Helping them climb on | VailDaily.com

Helping them climb on

Melanie Wong
mwong@vaildaily.com
Vice President of Howard Head Sports Medicine Nico Brown (right) treats a USA Climbing athlete at the IFSC World Youth Championships in Arco, Italy in August. Howard Head formalized a partnership with the USA Climbing team this year as the team's medical provider.
Photo courtesy of Nico Brown |

VAIL — Vail is a hotspot for a number of professional athletes, a connection that mostly centers around the area’s medical specialists and facilities. Now, the Vail Valley will have a connection to another sport — climbing.

Howard Head Sports Medicine will be the USA Climbing team’s official medical provider, offering physical therapy support at both major international events and domestic events. The sports medicine clinic is also the medical provider for the U.S. Ski, Snowboard and Free Skiing teams.

USA Climbing head coach Claudiu Vidulescu said the partnership is a big step for the team. Almost every other country has a dedicated medical staff and traveling therapist for their climbing team, he said.

“I can’t stress enough how important it is for us to have a therapist working with us on a regular basis. It helps the athletes and coaches, and it can really help prevent injuries,” he said.

Vice President of Howard Head Sports Medicine Nico Brown has not only been a climber for years, but he also has a longstanding relationship with the climbing teams. Upon formalizing the partnership, he traveled with the U.S. Youth Climbing Team to Arco, Italy, for the World Youth Championships in August to provide medical support. Over the course of nine days, he administered more than 40 treatments and many more assessments to the American athletes.

Vidulescu said that Brown’s experience as a climber and therapist was invaluable to the team. He described how Brown was able to turn the fortunes of one of the team’s top climbers, a national champion in bouldering and sport climbing who was expected to do very well.

“He got a small finger injury during training before Arco, and as we got into the event, his finger was feeling worse and worse. He was feeling down and like he wasn’t able to perform his best,” Vidulescu said. “Then he talked to Nico, who taught him how to tape the finger, how he could warm up better to avoid the injury and explained what the injury was in a way he could understand. The athlete came to me and said, ‘I didn’t think talking to a therapist could make such a difference.’ He continued doing better and better throughout the competition and ended up doing really well.”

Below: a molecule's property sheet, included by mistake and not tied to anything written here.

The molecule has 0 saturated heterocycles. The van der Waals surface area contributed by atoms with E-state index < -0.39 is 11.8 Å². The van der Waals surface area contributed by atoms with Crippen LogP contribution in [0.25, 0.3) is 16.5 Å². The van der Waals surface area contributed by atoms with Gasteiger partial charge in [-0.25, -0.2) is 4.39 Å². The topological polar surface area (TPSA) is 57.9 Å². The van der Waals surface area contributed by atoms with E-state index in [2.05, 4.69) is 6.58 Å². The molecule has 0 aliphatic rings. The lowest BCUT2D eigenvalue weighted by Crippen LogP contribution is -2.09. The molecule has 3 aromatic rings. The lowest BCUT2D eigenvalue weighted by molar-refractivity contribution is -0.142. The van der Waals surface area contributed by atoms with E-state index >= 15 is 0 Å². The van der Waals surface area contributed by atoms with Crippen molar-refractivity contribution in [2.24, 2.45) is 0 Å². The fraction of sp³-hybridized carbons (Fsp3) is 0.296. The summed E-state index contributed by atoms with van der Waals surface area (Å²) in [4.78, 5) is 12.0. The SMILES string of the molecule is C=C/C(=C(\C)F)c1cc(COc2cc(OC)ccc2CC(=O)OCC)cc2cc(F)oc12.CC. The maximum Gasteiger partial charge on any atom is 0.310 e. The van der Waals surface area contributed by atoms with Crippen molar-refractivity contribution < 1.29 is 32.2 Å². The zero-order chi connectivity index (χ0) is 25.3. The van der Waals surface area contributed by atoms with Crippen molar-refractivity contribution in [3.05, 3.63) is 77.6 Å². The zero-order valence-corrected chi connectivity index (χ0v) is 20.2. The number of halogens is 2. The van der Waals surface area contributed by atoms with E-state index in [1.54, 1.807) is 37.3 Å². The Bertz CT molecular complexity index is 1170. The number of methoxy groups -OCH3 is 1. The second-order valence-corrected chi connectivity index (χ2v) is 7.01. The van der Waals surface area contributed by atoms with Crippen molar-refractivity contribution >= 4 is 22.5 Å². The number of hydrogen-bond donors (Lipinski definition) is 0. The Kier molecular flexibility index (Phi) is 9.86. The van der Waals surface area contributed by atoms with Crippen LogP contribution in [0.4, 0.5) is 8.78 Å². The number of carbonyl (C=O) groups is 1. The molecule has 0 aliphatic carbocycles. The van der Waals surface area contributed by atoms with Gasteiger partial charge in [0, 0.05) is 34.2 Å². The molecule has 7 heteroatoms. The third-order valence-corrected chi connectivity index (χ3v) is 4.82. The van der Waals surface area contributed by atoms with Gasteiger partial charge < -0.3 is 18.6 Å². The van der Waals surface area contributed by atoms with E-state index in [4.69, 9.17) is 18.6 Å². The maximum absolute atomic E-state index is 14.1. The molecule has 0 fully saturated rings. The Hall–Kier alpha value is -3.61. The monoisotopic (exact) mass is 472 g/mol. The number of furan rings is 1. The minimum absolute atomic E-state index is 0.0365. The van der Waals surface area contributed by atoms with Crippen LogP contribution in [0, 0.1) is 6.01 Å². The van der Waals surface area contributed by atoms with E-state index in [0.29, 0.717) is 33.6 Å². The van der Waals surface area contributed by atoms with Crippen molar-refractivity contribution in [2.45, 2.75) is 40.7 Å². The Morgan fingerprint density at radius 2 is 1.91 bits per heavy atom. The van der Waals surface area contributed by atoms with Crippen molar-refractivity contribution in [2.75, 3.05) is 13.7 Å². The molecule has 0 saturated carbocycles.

Climbing specialists

The partnership with the climbing team can also help Howard Head Sports Medicine improve and specialize its care for climbing injuries in general, just like it has for skiing injuries, hospital officials said.

“The therapists at Howard Head are some of the best in the nation, and working with the teams’ climbers will help them treat similar issues these types of athletes face on a recreational basis,” said Doris Kirchner, president and CEO of Vail Valley Medical Center, of which Howard Head is a department.

Climbing and bouldering because of its dynamic movements and specific demands creates unique injuries not commonly found in other sports. Among the more common are growth plate injuries in young climbers, and finger injuries. The partnership is a chance for Howard Head to develop expertise in that particular field, Brown said.

“There are not a lot of therapists who can take specialized care of rock climbers,” he said. “We’re really excited to work with these guys, and I think it’s important to get our youth climbers the attention that they need.”

Assistant Managing Editor Melanie Wong can be reached at 970-748-2927 and mwong@vaildaily.com. Follow her on Twitter @mwongvail.




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